To determine substrate utilization and energy expenditure during maximal and submaximal exercise and recovery in adolescents with cystic fibrosis (CF) and healthy age-matched controls (C).
Ten clinically stable CF patients (four girls, six boys; age = 10-22 yr) were matched by body mass index, age, gender, and Tanner stage to healthy controls. Subjects completed V˙O2peak testing and submaximal exercise (20 min) on a cycle ergometer at a relative intensity of 50% V˙O2peak and at an absolute power output (PO). Metabolic parameters were assessed during exercise and recovery (20 min).
Similar respiratory quotient (RQ) values occurred in both groups during maximal exercise and recovery, despite differences in the maximal PO [CF = 114 (60-180) W and C = 171 (105-280) W, P = 0.006], the total work completed [CF = 27 (9.0-54.3) kJ and C = 55 (25.3-126.5) kJ, P = 0.008], or the V˙O2peak value attained [CF = 30.6 (8.5-45.2) mL·kg−1·min−1 and C = 40.6 (29-64.5) mL·kg−1·min−1, P = 0.027]. Submaximal exercise at the same absolute PO resulted in similar RQ values during exercise and recovery despite higher heart rates and average V˙O2 [CF = 18.8 (9.3-28.7) mL·kg−1·min−1 and C = 15.2 (6.5-20.1) mL·kg−1·min−1, P = 0.031] values in CF adolescents, and submaximal exercise at the same relative intensity also resulted in similar RQ values despite significantly greater average PO in the C group [CF = 38.7 (12.3-80) W and C = 67.8 (25.5-140) W, P = 0.039]. Excess postexercise oxygen consumption (EPOC) was greater in CF [2.79 (1.14-5.24) L O2] than C [1.46 (0.56-2.80) L O2] after submaximal exercise at a fixed PO (P = 0.036) but not after the relative exercise bout.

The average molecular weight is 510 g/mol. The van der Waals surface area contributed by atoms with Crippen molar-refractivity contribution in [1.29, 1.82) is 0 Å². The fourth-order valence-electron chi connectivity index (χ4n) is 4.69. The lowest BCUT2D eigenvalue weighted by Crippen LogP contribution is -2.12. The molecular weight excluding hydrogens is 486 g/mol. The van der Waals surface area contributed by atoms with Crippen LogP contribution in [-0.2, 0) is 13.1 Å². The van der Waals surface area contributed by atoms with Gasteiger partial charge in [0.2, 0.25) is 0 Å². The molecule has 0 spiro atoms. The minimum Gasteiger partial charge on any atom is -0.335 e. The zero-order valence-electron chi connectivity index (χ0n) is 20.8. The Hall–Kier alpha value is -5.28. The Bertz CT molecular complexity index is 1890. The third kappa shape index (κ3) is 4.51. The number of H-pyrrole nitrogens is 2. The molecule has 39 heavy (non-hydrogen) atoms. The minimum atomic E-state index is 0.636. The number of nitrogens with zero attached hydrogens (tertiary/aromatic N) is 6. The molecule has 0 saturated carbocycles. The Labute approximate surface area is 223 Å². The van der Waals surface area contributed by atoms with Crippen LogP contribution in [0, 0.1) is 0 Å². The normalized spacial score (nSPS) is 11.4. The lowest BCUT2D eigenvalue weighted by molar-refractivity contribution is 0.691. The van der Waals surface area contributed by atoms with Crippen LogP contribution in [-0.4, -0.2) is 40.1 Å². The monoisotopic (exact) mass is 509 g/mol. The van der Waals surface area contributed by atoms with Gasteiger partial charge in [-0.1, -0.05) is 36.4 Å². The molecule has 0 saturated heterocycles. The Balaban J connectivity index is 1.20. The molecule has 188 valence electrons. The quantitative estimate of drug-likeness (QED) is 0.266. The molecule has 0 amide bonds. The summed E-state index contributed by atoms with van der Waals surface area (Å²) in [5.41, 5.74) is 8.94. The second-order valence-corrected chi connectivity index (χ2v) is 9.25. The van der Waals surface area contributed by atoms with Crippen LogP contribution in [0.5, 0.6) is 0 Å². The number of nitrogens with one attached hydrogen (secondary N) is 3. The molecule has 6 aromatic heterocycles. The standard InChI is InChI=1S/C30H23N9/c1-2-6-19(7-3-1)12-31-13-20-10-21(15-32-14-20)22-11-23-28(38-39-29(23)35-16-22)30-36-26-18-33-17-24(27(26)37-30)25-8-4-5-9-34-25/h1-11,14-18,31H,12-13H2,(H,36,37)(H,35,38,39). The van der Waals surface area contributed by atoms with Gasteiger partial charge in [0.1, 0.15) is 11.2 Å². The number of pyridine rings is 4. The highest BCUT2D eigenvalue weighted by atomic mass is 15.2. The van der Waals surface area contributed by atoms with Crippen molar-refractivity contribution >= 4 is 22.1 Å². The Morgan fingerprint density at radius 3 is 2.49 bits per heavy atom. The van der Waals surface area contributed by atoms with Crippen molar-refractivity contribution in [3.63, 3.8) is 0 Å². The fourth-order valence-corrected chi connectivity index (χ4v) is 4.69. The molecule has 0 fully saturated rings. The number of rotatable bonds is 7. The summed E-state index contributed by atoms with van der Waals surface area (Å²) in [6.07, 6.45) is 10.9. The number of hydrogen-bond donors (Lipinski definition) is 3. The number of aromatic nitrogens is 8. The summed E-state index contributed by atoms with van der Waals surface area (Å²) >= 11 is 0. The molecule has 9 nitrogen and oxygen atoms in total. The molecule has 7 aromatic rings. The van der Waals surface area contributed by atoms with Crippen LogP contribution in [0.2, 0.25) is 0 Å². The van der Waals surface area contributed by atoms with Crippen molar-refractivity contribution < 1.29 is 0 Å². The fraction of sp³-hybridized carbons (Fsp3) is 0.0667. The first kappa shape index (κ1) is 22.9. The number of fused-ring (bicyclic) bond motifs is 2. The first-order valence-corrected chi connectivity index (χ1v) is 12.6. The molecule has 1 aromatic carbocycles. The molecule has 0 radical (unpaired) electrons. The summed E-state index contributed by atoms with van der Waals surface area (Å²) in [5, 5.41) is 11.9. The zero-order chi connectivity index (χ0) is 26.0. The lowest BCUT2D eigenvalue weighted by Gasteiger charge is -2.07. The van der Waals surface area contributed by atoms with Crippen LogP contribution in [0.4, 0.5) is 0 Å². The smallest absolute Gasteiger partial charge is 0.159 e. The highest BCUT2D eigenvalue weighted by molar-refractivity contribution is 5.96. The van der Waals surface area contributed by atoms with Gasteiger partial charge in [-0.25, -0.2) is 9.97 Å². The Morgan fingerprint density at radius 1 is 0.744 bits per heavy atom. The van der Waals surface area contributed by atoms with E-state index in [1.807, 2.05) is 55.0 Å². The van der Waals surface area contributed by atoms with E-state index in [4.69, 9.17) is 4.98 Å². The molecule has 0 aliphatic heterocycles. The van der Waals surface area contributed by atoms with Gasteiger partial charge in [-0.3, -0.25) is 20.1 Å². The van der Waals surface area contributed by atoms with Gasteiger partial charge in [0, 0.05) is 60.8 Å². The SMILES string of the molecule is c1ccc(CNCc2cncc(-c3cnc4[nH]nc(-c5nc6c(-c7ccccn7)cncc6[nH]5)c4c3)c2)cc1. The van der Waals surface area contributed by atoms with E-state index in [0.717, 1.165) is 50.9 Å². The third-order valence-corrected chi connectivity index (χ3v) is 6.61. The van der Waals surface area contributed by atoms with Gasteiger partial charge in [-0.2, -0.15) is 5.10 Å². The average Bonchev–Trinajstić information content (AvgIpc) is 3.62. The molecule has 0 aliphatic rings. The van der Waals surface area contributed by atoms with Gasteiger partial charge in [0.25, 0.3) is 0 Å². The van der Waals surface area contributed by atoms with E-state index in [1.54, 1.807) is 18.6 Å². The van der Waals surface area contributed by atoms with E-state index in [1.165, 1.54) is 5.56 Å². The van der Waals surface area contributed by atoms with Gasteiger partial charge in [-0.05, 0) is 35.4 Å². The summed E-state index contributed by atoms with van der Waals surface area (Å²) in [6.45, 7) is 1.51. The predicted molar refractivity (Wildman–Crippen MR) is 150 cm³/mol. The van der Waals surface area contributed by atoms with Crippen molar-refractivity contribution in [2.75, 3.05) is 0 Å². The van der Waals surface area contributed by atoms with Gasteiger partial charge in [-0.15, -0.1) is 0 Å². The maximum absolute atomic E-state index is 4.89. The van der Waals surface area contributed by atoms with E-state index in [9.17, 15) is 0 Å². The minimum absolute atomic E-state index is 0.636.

Habitual physical activity participation does not warrant adjustment of macronutrient intake ratios in adolescents with mild to moderate CF, but total caloric intake may need to be increased based on the level of EPOC and upon the intensity and the duration of the habitual activity.
1Department of Exercise and Sport Science, University of North Carolina at Greensboro, NC; 2School of Nursing, University of North Carolina at Greensboro, NC; 3Division of Public Health Sciences, Department of Biostatistical Sciences, Wake Forest University School of Medicine, Winston-Salem, NC; and 4Department of Medicine, Wake Forest University School of Medicine, Winston-Salem, NC
Address for correspondence: Laurie Wideman, Ph.D., Department of Exercise and Sport Science, University of North Carolina at Greensboro, Rm 270 HHP Building, 1408 Walker Ave, Greensboro, NC 27412; E-mail: email@example.com.
Submitted for publication March 2008.
Accepted for publication July 2008.